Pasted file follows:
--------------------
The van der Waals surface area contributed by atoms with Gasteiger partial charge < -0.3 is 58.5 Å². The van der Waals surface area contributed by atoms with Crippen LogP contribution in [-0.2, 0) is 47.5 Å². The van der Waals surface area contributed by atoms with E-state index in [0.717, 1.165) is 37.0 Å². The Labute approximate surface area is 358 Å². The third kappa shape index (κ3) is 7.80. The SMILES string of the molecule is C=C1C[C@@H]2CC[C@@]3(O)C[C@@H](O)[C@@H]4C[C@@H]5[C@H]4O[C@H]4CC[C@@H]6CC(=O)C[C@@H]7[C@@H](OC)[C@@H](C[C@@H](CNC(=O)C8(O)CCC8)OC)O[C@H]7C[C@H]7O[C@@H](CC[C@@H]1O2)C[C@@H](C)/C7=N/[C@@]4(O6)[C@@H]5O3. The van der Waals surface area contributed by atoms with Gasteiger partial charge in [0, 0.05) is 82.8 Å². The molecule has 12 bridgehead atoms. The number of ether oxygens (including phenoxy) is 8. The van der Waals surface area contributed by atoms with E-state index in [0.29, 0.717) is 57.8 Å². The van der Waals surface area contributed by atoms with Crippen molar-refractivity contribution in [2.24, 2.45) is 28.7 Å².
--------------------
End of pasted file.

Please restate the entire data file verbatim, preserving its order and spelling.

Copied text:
The van der Waals surface area contributed by atoms with Gasteiger partial charge < -0.3 is 58.5 Å². The van der Waals surface area contributed by atoms with Crippen LogP contribution in [-0.2, 0) is 47.5 Å². The van der Waals surface area contributed by atoms with E-state index in [0.717, 1.165) is 37.0 Å². The Labute approximate surface area is 358 Å². The third kappa shape index (κ3) is 7.80. The SMILES string of the molecule is C=C1C[C@@H]2CC[C@@]3(O)C[C@@H](O)[C@@H]4C[C@@H]5[C@H]4O[C@H]4CC[C@@H]6CC(=O)C[C@@H]7[C@@H](OC)[C@@H](C[C@@H](CNC(=O)C8(O)CCC8)OC)O[C@H]7C[C@H]7O[C@@H](CC[C@@H]1O2)C[C@@H](C)/C7=N/[C@@]4(O6)[C@@H]5O3. The van der Waals surface area contributed by atoms with Gasteiger partial charge in [0, 0.05) is 82.8 Å². The molecule has 12 bridgehead atoms. The number of ether oxygens (including phenoxy) is 8. The van der Waals surface area contributed by atoms with E-state index in [0.29, 0.717) is 57.8 Å². The van der Waals surface area contributed by atoms with Crippen molar-refractivity contribution in [2.24, 2.45) is 28.7 Å².